Critiquing is one of my favorite things to do. I love to dissect a story and figure out what makes it work — and what could work better. And what better way to procrastinate over my own writing than by picking apart someone else’s?
Chapter 18 of WRITING PICTURE BOOKS by Ann Whitford Paul has many great tips for finding and hosting a critique group (she’s published some of these on her blog), as well as a comprehensive list of questions to help guide the critique process.
I currently belong to two online critique groups. I also occasionally exchange manuscripts with 7 or 8 writers outside of these groups, whom I’ve met in classes, in conferences, and online. Here’s a list of places where I’ve found these writing partners:
- Community education classes. My very first critique exchanges were with writers I met through a picture book writing class at my local arts-education center.
- Verla Kay’s Blueboards includes a place where you can request a critique swap with other writers.
- Online writing challenges like Picture Book Idea Month and the 12×12 picture book writing challenge are good places to make connections.
- I’ve picked up a few writing partners from SCBWI conferences. These are great, too, because there’s a chance these people live near you and could meet in person.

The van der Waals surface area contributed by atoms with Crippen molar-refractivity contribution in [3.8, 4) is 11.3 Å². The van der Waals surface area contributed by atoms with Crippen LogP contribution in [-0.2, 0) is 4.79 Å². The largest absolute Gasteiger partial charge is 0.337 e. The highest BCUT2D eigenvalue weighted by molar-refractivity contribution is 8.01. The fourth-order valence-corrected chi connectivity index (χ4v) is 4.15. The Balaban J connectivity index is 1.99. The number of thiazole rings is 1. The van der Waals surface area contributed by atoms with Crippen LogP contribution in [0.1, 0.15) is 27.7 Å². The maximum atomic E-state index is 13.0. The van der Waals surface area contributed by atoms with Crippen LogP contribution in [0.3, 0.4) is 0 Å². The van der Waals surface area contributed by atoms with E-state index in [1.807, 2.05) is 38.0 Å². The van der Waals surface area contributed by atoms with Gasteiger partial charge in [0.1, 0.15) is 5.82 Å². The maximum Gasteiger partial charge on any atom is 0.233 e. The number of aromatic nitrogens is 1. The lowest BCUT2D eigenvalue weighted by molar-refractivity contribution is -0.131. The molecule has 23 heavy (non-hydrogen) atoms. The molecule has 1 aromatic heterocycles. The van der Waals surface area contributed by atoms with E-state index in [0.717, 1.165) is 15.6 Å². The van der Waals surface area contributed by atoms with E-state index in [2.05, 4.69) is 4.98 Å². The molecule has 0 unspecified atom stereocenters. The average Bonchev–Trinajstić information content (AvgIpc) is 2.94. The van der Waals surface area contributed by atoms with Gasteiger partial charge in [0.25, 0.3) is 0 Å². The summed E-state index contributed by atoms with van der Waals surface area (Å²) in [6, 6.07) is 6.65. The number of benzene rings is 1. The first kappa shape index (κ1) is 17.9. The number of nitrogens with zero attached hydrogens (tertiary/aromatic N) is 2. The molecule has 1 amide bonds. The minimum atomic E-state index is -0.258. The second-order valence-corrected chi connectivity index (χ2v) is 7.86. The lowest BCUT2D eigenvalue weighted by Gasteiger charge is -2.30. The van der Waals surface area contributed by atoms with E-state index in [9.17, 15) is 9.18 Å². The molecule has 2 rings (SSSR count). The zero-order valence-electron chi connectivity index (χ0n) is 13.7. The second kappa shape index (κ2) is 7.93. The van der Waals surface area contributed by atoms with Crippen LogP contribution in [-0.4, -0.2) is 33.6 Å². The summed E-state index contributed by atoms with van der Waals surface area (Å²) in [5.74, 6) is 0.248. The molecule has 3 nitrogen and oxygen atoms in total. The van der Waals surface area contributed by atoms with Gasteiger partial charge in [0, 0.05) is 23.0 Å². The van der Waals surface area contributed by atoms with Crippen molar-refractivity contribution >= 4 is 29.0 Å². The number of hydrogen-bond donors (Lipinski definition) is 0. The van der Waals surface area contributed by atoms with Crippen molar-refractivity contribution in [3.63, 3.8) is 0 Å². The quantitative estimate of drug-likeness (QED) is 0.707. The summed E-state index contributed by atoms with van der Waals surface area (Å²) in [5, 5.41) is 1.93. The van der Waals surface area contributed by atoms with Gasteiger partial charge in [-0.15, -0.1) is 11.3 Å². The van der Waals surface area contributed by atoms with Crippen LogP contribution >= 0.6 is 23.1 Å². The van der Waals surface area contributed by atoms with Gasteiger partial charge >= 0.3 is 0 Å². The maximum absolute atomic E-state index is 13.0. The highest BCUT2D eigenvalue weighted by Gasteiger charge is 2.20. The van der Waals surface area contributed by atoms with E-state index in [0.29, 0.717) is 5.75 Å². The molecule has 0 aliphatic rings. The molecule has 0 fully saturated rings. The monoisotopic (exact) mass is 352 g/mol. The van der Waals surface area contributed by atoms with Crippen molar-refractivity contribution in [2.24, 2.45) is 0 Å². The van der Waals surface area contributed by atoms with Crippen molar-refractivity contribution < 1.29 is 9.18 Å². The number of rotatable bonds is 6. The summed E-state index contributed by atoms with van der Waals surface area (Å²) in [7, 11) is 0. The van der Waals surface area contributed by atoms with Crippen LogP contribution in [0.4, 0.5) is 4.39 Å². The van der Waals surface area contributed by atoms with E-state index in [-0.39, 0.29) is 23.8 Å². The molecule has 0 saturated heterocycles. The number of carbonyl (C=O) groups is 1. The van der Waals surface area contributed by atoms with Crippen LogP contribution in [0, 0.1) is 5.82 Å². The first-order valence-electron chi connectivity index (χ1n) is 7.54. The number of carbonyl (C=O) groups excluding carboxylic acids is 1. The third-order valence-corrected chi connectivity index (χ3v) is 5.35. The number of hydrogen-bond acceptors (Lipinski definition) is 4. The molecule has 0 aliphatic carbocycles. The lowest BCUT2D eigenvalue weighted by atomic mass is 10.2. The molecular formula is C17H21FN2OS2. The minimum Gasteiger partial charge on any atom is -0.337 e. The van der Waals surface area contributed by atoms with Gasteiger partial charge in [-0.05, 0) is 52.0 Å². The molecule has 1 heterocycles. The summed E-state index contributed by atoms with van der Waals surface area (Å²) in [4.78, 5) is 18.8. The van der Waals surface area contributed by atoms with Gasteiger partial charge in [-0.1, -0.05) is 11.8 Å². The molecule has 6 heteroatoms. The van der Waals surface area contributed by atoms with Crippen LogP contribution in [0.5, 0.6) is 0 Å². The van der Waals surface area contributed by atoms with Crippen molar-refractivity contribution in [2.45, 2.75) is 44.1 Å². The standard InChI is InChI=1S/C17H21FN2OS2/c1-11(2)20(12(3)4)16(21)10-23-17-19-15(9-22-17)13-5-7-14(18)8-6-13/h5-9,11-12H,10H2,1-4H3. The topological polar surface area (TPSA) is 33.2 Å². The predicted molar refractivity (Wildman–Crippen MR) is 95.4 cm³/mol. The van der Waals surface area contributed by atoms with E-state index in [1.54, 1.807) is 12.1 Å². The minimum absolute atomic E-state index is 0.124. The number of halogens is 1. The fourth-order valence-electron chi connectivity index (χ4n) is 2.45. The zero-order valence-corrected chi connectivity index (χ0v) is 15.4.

- WriteOnCon, a free children’s writing conference, is another way to make connections.
Why critique? In her book, Ann Whitford Paul compares writing a story to a triangle.
One side is you, the writer. Another side is your words. But it’s not a complete triangle until that bottom line, a reader, brings them together.
Unless you are scrawling away in a journal, eventually your words are going to be read by someone else — with luck, lots of someone elses. It’s important to find out how your words are being received by readers. Further, not every reader reacts the same way to every piece of writing. If we did, we’d all love the same books. Having a wide and varied group enables you to gather reactions from many different readers before making changes.
Focusing on other writers’ work and trying to analyze what you like and don’t like about it helps develop your own skill as a writer. And trust me, there’s no better way to procrastinate…
School is winding down, summer is here, and next week I will post my final check in for this read-along.